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External causes of morbidity (V00-Y99)

The external causes of morbidity codes should never be sequenced as the firstlisted or principal diagnosis. External cause codes are intended to provide data for injury research and evaluation of injury prevention strategies. These codes capture how the injury or health condition happened (cause), the intent (unintentional or accidental; or intentional, such as suicide or assault), the place where the event occurred the activity of the patient at the time of the event, and the person’s status (e.g., civilian, military). There is no national requirement for mandatory ICD-10-CM external cause code reporting.

  • Notes:
    • This chapter permits the classification of environmental events and circumstances as the cause of injury, and other adverse effects. Where a code from this section is applicable, it is intended that it shall be used secondary to a code from another chapte

  • V00-X58 Accidents (V00-X58)
  • V00-V99 Transport accidents (V00-V99)
  • V00-V09 Pedestrian injured in transport accident (V00-V09)
  • V10-V19 Pedal cycle rider injured in transport accident (V10-V19)
  • V20-V29 Motorcycle rider injured in transport accident (V20-V29)
  • V30-V39 Occupant of three-wheeled motor vehicle injured in transport accident (V30-V39)
  • V40-V49 Car occupant injured in transport accident (V40-V49)
  • V50-V59 Occupant of pick-up truck or van injured in transport accident (V50-V59)
  • V60-V69 Occupant of heavy transport vehicle injured in transport accident (V60-V69)
  • V70-V79 Bus occupant injured in transport accident (V70-V79)
  • V80-V89 Other land transport accidents (V80-V89)
  • V90-V94 Water transport accidents (V90-V94)
  • V95-V97 Air and space transport accidents (V95-V97)
  • V98-V99 Other and unspecified transport accidents (V98-V99)
  • W00-X58 Other external causes of accidental injury (W00-X58)
  • W00-W19 Slipping, tripping, stumbling and falls (W00-W19)
  • W20-W49 Exposure to inanimate mechanical forces (W20-W49)
  • W50-W64 Exposure to animate mechanical forces (W50-W64)
  • W65-W74 Accidental non-transport drowning and submersion (W65-W74)
  • W85-W99 Exposure to electric current, radiation and extreme ambient air temperature and pressure (W85-W99)
  • X00-X08 Exposure to smoke, fire and flames (X00-X08)
  • X10-X19 Contact with heat and hot substances (X10-X19)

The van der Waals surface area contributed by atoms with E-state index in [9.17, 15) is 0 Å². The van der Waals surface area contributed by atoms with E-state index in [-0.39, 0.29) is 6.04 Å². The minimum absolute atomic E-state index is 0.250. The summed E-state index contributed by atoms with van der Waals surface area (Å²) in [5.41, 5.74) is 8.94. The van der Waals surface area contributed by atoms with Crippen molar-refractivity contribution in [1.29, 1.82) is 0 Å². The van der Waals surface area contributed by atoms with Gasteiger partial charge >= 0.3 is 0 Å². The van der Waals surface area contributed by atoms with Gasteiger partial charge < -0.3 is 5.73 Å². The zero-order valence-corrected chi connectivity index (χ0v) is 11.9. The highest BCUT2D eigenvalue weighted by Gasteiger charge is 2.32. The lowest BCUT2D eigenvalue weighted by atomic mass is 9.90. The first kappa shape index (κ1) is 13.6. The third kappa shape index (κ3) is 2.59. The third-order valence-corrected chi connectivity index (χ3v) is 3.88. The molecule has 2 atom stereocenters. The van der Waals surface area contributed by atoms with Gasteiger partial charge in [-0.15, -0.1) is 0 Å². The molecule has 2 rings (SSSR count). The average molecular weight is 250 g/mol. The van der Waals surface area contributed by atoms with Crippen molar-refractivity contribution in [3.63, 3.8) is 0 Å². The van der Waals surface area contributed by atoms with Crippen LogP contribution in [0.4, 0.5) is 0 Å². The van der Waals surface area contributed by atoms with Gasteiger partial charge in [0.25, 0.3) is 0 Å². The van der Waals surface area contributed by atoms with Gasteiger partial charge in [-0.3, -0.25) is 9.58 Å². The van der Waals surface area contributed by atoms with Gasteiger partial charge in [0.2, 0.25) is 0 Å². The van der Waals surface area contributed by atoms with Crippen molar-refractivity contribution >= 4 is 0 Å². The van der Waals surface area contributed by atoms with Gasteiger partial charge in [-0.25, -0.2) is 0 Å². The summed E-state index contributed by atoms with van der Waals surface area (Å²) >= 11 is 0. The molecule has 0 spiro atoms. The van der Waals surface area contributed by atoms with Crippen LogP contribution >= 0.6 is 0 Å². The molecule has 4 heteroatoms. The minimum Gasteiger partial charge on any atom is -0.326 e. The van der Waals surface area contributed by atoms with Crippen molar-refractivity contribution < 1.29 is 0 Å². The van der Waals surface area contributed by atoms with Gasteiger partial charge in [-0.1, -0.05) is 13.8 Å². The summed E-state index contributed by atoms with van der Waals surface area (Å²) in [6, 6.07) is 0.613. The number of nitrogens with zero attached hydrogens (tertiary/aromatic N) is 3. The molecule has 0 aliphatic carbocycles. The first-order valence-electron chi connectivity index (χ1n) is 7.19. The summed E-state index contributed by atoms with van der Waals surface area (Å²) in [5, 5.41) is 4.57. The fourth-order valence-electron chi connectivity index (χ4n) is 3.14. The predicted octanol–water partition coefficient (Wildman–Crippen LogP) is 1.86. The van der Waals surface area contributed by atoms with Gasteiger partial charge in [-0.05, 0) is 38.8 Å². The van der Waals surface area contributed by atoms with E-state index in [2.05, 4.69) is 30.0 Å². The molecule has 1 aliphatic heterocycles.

• X30-X39 Exposure to forces of nature (X30-X39)
  • X50 Overexertion and strenuous or repetitive movements (X50)
  • X52-X58 Accidental exposure to other specified factors (X52-X58)
  • X71-X83 Intentional self-harm (X71-X83)
  • X92-Y09 Assault (X92-Y09)
  • Y21-Y33 Event of undetermined intent (Y21-Y33)
  • Y35-Y38 Legal intervention, operations of war, military operations, and terrorism (Y35-Y38)
  • Y62-Y84 Complications of medical and surgical care (Y62-Y84)
  • Y62-Y69 Misadventures to patients during surgical and medical care (Y62-Y69)
  • Y70-Y82 Medical devices associated with adverse incidents in diagnostic and therapeutic use (Y70-Y82)
  • Y83-Y84 Surgical and other medical procedures as the cause of abnormal reaction of the patient, or of later complication, without mention of misadventure at the time of the procedure (Y83-Y84)
  • Y90-Y99 Supplementary factors related to causes of morbidity classified elsewhere (Y90-Y99)

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Increases in external cause mortality due to high and low temperatures: evidence from northeastern Europe.

Orru H, Åström DO

The relationship between temperature and mortality is well established but has seldom been investigated in terms of external causes. In some Eastern European countries, external cause mortality is substantial. Deaths owing to external causes are the third largest cause of mortality in Estonia, after cardiovascular disease and cancer. Death rates owing to external causes may reflect behavioural changes among a population. The aim for the current study was to investigate if there is any association between temperature and external cause mortality, in Estonia. We collected daily information on deaths from external causes (ICD-10 diagnosis codes V00-Y99) and maximum temperatures over the period 1997-2013. The relationship between daily maximum temperature and mortality was investigated using Poisson regression, combined with a distributed lag non-linear model considering lag times of up to 10 days. We found significantly higher mortality owing to external causes on hot (the same and previous day) and cold days (with a lag of 1-3 days). The cumulative relative risks for heat (an increase in temperature from the 75th to 99th percentile) were 1.24 (95% confidence interval, 1.14-1.34) and for cold (a decrease from the 25th to 1st percentile) 1.19 (1.03-1.38). Deaths due to external causes might reflect changes in behaviour among a population during periods of extreme hot and cold temperatures and should therefore be investigated further, because such deaths have a severe impact on public health, especially in Eastern Europe where external mortality rates are high.
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